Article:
Everything we do comes with risk. Grocery store aspirin can cause GI bleeds, a poorly prepared cannula can cause life threatening sepsis, and the regrettable, but increasingly popular, ‘ondansetron flush’ can give your patient dystonia; it also gives you a chance of winning a staring competition with the 3-year-old in the adjacent bed.
All of our interventions, whilst potentially beneficial, also come with risk. None more than transporting patients ‘lights and sirens’ to hospital.
Yes, transporting lights and sirens to hospital is dangerous. We may think that our uniform, reflective delivery van and 4 days of driver training keep us safe, but the reality paints a different picture. You are more than twice as likely to crash going light and sirens compared to driving road speed. Every two weeks a paramedic is seriously injured in a traffic accident in this country. The vehicle fatality rate for paramedics is 11 times higher in Australia compared to all workers.
Does it really surprise you when you think about some of the code 1 transports you’ve done in the past? It’s 4am and you’re half asleep, you’re distracted by what is going on in the back, you’re doing 30km/hr over the speed limit and running red lights. Up front is probably the most inexperienced driver, and you can almost guarantee the paramedics and the patient are not properly restrained. Take the ambulance out of the equation and this driving behaviour would be considered abhorrent.
We take on this risk, because we believe that faster leads to better patients outcomes. But how much time are we really saving?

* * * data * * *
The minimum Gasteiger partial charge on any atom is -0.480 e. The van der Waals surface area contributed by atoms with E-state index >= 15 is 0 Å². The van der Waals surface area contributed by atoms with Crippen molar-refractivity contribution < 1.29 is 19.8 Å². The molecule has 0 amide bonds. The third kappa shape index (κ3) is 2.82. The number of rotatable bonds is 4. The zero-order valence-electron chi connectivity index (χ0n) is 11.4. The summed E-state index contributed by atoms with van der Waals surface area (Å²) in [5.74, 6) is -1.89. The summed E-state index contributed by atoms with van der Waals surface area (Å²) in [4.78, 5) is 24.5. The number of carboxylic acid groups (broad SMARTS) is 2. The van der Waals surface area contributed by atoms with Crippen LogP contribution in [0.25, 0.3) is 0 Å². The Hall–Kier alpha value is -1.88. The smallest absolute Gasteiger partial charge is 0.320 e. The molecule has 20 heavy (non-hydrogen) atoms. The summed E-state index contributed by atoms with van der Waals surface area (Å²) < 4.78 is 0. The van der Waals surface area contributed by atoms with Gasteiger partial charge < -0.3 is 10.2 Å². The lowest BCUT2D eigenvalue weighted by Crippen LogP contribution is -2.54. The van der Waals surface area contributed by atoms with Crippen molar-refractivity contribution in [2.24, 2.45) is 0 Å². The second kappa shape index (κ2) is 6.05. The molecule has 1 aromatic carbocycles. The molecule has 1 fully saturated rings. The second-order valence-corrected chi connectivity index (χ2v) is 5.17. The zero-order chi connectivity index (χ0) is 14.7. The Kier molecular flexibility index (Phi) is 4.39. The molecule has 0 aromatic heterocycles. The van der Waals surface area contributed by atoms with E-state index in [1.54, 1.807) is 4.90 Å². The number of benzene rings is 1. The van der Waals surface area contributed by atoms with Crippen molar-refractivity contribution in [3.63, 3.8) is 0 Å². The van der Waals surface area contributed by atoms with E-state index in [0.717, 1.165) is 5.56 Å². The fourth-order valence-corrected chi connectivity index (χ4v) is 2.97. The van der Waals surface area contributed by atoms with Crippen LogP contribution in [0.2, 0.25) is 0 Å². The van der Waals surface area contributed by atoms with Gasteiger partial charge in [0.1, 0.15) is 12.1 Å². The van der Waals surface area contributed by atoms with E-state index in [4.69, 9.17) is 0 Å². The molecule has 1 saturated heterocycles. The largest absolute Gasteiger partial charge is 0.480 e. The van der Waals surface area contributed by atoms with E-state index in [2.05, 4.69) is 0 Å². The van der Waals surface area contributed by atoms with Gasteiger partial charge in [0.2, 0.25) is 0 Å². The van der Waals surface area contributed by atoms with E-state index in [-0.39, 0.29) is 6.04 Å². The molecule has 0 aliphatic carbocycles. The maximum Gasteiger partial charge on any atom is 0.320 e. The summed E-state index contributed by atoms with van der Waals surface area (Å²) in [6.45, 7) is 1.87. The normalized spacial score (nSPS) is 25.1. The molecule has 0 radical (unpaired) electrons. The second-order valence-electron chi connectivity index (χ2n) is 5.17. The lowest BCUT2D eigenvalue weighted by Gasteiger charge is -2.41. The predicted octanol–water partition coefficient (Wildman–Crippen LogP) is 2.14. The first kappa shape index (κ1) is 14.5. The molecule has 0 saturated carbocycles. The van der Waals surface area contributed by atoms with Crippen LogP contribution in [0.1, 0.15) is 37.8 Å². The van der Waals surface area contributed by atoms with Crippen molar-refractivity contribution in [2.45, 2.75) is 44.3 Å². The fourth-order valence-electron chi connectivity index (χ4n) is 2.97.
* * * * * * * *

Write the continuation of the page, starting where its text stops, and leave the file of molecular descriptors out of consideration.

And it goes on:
Three US studies say about 2 minutes.
Do you really think that 2 minutes is going to change the outcome?
Lights and sirens transport stems from an era where we could offer very little assessment or intervention to our patients. Times have changed and there are not many truly time critical interventions we cannot offer our patients.
What evidence base do we call upon when we decide to transport lights and sirens to hospital? What practice guideline exists to identify those patients who actually benefit? To our knowledge, neither exist.
We have clinical protocols and guidelines to guide our decision making with other interventions. Yet none focus on the risks of code one driving.
Does cannulation risk killing an innocent family driving home from school? No.
Does an LMA insertion risk seriously injuring our colleagues? No.
Yet no guideline or protocol exists for what is arguably our most dangerous intervention.
So how do we get better?
We need to identify the patients who, despite our cares, will truly benefit from getting to a hospital faster. We need to change our culture of ‘just the driver’. If anything, this is the most important role in the team.
At the end of the day, we all want to go home safe at night; let’s make it happen.
And please please please, wear your seatbelt.
To hear more about this, check out Episode 16: Transport to hospital: an intervention that can kill.
Lawrence HB et al. Do warning lights and sirens reduce ambulance response times? Prehosp Emerg Care. 2000 Jan;1(4):70-74
Maguire BJ, O’Meara PF, Brightwell RF, O’Neill BJ, Fitzgerald GJ. Occupational injury risk among Australian paramedics: an analysis of national data. Med J Aust. 2014;200(8):477‐480.
Watanabe BL, Patterson GS, Kempema JM, Magallanes O, Brown LH. Is Use of Warning Lights and Sirens Associated With Increased Risk of Ambulance Crashes? A Contemporary Analysis Using National EMS Information System (NEMSIS) Data. Ann Emerg Med. 2019;74(1):101‐109.
Bledsoe B. EMS Myth #4: Lights and sirens save a significant amount of travel time and lives. EMS World. 2003 Dec.